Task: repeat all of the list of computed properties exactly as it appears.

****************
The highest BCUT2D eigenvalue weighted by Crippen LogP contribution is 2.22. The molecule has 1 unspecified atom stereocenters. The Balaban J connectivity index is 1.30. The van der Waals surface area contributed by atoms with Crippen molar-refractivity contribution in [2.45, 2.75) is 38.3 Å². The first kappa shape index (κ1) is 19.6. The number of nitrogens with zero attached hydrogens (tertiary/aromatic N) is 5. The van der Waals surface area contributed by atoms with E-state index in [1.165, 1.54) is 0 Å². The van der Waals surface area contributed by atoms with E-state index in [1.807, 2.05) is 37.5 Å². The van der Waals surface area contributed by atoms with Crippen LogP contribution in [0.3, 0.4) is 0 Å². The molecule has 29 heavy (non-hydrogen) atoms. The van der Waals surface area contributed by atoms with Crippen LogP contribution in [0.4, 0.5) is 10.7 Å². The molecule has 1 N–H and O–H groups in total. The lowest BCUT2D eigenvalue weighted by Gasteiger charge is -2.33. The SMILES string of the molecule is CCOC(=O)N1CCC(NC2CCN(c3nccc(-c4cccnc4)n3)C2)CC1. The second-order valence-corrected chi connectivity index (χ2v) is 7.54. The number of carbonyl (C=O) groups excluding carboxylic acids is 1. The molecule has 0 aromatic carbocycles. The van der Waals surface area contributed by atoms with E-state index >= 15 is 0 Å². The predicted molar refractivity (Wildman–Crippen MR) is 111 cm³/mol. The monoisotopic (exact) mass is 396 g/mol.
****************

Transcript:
The highest BCUT2D eigenvalue weighted by Crippen LogP contribution is 2.22. The molecule has 1 unspecified atom stereocenters. The Balaban J connectivity index is 1.30. The van der Waals surface area contributed by atoms with Crippen molar-refractivity contribution in [2.45, 2.75) is 38.3 Å². The first kappa shape index (κ1) is 19.6. The number of nitrogens with zero attached hydrogens (tertiary/aromatic N) is 5. The van der Waals surface area contributed by atoms with E-state index in [1.165, 1.54) is 0 Å². The van der Waals surface area contributed by atoms with E-state index in [1.807, 2.05) is 37.5 Å². The van der Waals surface area contributed by atoms with Crippen LogP contribution in [0.3, 0.4) is 0 Å². The molecule has 29 heavy (non-hydrogen) atoms. The van der Waals surface area contributed by atoms with Crippen LogP contribution in [0.4, 0.5) is 10.7 Å². The molecule has 1 N–H and O–H groups in total. The lowest BCUT2D eigenvalue weighted by Gasteiger charge is -2.33. The SMILES string of the molecule is CCOC(=O)N1CCC(NC2CCN(c3nccc(-c4cccnc4)n3)C2)CC1. The second-order valence-corrected chi connectivity index (χ2v) is 7.54. The number of carbonyl (C=O) groups excluding carboxylic acids is 1. The molecule has 0 aromatic carbocycles. The van der Waals surface area contributed by atoms with E-state index >= 15 is 0 Å². The predicted molar refractivity (Wildman–Crippen MR) is 111 cm³/mol. The monoisotopic (exact) mass is 396 g/mol.